In a disused gold mine a mile deep, inside a titanium tank containing a rare liquified gas, scientists have launched their search for dark matter, which has thus far remained undiscovered. Scientists are confident that an intangible substance makes up the majority of the universe’s mass and that we could not exist without it, but they do not know what this substance is. One crew has descended into the bowels of Lead, South Dakota, in a bid to unravel this tremendous enigma.
A physicist at Lawrence Berkeley National Laboratory named Kevin Lesko says that the question for scientists is very simple. “Where is this wonderful place where I live? Right now, we don’t know about 95% of it.”
The idea is that a mile of dirt and rocks, a big tank, another big tank, and the purest titanium in the world will stop almost all of the cosmic rays and particles that fly around and through all of us every day. Researchers believe that particles of dark matter are capable of navigating around all of these obstacles. They hope that one will fly into the inner tank’s vat of liquid xenon and hit a xenon nucleus like two pool balls, making a flash of light that can be seen by a device called the “time projection chamber.”
Scientists said Thursday that the search, which will take five years and cost $60 million, finally started two months ago, after being put off by the COVID-19 pandemic. The device hasn’t found anything yet. At least no dark matter.
They say, “That’s fine.” Most of the background radiation they wanted to block seems to be blocked by the equipment. Carter Hall, a physicist at the University of Maryland, said, “To look for this very rare kind of interaction, the first step is to get rid of all the usual sources of radiation, which would make the experiment impossible to do.”
And if all their calculations and theories are right, they think they’ll only see a few brief signs of dark matter each year. The group of 250 scientists thinks that over the next few years, they will get 20 times more information.
Hugh Lippincott, a physicist and spokesperson for the experiment, said at a news conference on Thursday that the chance of finding dark matter with this device is “probably less than 50 percent but more than 10 percent.”
Even though that’s not a sure thing, Lesko from Lawrence Berkeley said, “You need a little enthusiasm.” “You don’t study rare search physics if you don’t think you might find something.”
Two hulking In the Sanford Underground Research Facility, hoists from the 1930s move an elevator that brings scientists to an experiment called LUX-ZEPLIN. After 10 minutes of going down, you reach a tunnel with walls that feel cool to the touch and are lined with nets. Old, musty mine contributes to greater lab where dirt and infection are enemies. Baby blue booties are put on steel-toed safety boots and new, cleaner helmets are used.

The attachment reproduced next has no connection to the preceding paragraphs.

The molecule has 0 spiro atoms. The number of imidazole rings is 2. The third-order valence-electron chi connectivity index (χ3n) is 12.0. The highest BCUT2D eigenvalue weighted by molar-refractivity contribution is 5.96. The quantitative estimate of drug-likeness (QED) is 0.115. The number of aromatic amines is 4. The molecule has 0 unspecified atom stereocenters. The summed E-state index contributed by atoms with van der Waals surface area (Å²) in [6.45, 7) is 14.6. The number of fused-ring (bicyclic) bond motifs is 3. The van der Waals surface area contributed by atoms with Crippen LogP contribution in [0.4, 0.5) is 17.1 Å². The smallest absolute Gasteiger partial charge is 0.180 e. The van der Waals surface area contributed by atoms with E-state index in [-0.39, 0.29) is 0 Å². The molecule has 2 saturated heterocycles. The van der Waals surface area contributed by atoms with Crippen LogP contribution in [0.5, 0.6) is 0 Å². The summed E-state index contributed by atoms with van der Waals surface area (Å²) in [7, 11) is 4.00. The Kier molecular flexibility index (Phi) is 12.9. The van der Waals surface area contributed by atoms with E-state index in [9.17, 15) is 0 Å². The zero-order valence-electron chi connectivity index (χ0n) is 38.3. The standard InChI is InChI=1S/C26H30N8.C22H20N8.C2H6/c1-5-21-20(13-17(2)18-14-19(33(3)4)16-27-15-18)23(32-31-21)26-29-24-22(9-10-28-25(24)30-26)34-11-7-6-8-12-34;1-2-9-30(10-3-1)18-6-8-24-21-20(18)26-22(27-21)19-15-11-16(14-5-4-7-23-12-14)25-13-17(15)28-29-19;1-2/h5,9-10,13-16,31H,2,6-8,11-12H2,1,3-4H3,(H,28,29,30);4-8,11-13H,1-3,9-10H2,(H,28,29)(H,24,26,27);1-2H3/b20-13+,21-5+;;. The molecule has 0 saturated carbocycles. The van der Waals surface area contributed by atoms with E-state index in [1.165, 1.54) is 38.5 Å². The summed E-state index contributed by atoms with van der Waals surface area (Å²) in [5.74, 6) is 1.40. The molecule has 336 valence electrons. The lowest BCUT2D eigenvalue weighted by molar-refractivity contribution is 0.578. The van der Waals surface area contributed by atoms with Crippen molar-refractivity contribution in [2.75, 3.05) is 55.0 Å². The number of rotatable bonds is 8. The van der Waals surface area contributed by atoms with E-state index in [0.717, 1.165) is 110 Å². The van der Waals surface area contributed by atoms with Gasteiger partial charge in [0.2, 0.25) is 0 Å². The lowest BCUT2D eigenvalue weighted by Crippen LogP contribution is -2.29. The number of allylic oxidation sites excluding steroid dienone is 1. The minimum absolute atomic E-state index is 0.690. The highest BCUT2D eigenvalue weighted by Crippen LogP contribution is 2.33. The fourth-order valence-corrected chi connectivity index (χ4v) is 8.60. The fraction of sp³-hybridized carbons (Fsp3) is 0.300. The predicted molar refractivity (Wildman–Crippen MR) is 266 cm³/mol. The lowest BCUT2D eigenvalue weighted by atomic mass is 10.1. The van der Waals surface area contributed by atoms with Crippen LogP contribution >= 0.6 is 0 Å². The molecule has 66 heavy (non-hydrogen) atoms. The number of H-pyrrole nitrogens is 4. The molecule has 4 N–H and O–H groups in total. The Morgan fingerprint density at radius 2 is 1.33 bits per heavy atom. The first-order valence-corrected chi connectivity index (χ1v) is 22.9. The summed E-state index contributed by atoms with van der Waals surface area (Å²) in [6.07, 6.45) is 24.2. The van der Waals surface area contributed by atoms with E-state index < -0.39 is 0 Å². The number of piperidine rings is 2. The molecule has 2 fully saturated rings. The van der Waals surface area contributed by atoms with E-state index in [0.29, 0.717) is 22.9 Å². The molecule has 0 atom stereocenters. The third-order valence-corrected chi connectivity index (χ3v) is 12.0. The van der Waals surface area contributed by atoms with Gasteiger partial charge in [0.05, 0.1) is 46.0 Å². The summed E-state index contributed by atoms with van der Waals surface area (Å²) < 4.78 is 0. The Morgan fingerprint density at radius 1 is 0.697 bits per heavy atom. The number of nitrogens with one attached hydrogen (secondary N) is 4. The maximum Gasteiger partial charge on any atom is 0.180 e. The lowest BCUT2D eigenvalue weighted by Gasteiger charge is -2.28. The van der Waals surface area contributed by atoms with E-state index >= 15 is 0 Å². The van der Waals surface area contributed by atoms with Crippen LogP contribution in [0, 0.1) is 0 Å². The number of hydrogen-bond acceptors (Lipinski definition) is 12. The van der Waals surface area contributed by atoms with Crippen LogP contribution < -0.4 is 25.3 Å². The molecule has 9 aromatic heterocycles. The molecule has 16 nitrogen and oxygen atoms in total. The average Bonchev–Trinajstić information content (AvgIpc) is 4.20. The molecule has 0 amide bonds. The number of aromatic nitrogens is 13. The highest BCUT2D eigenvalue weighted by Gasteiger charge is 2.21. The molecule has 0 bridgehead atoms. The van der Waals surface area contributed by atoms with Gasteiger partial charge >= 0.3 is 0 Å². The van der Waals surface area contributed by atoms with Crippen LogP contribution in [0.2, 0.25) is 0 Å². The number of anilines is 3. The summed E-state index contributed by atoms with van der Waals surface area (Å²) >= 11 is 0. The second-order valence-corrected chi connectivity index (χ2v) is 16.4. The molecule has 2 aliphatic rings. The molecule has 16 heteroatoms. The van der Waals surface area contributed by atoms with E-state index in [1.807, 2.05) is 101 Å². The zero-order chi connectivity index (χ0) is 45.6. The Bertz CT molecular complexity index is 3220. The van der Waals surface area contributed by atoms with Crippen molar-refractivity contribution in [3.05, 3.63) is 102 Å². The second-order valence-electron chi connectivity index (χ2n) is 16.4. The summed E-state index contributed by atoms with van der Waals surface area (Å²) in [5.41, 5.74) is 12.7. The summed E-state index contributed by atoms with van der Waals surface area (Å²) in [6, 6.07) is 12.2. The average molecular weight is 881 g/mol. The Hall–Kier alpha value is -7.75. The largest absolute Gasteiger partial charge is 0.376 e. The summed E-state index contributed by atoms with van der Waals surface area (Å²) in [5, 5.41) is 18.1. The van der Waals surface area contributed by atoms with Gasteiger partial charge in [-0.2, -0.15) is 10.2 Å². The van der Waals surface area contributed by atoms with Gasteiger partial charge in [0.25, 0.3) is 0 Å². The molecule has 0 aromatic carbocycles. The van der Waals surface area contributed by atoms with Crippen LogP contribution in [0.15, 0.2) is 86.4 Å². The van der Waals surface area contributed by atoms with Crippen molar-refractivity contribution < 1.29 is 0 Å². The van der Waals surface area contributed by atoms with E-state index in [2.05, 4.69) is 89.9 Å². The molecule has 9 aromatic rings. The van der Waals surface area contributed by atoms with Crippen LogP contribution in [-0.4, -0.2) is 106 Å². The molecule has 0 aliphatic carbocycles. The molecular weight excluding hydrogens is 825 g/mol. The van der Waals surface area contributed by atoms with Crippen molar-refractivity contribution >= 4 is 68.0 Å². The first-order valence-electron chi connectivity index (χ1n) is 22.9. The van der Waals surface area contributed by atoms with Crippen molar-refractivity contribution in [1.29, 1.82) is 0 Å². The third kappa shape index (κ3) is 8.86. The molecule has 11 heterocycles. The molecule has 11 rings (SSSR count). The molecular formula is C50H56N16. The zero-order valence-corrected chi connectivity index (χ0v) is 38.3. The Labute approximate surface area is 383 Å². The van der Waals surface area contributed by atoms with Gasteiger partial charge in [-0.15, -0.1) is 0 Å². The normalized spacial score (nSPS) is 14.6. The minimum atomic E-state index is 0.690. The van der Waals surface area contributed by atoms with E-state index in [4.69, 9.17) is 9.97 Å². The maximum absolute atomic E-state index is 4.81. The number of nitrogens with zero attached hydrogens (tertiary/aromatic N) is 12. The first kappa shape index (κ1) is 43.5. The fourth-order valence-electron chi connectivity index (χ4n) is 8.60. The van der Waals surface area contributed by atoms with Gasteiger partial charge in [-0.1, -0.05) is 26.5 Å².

During a tour of the research that took place in December 2019, lead engineer Jeff Cherwinka stated that the largest container, which is referred to as the cryostat, is the most significant portion. He referred to it as being “like a thermos” and claimed that the material it was composed of was “possibly the purest titanium in the world.” It was devised to accomplish both the cooling of the liquid xenon and the lessening of the amount of background radiation.
According to Aaron Manalaysay, who is in charge of the research’s physics, xenon is exceptional in that it enables researchers to determine whether a collision is with one of its electrons or with its nucleus. He stated that if something strikes the nucleus, it is most likely the elusive dark matter that everyone has been searching for.
A similar, smaller experiment was done here by these scientists a long time ago. When they didn’t find anything, they decided they had to look much further. In Italy, a rival team is running a large-scale experiment, but so far, no results have been made public.
Scientists try to figure out why the universe is not what it seems to be.
Dark matter comprises most of the universe’s mass. Astronomers know it’s there since they can’t hold galaxy clusters together with just stars and normal matter. Manalaysay stated galaxies would “fly apart” if there was nothing else.
“Without dark matter, it’s hard to understand history and the universe’s evolution,” Manalaysay added. Without dark matter, Lippincott continued, “we wouldn’t be here.” Dark matter exists, but scientists don’t know what it is. “Weakly interacting large particles” is a prominent theory (WIMPs). If so, LUX-ZEPLIN could help. Lippincott: “We’re looking for cowards.”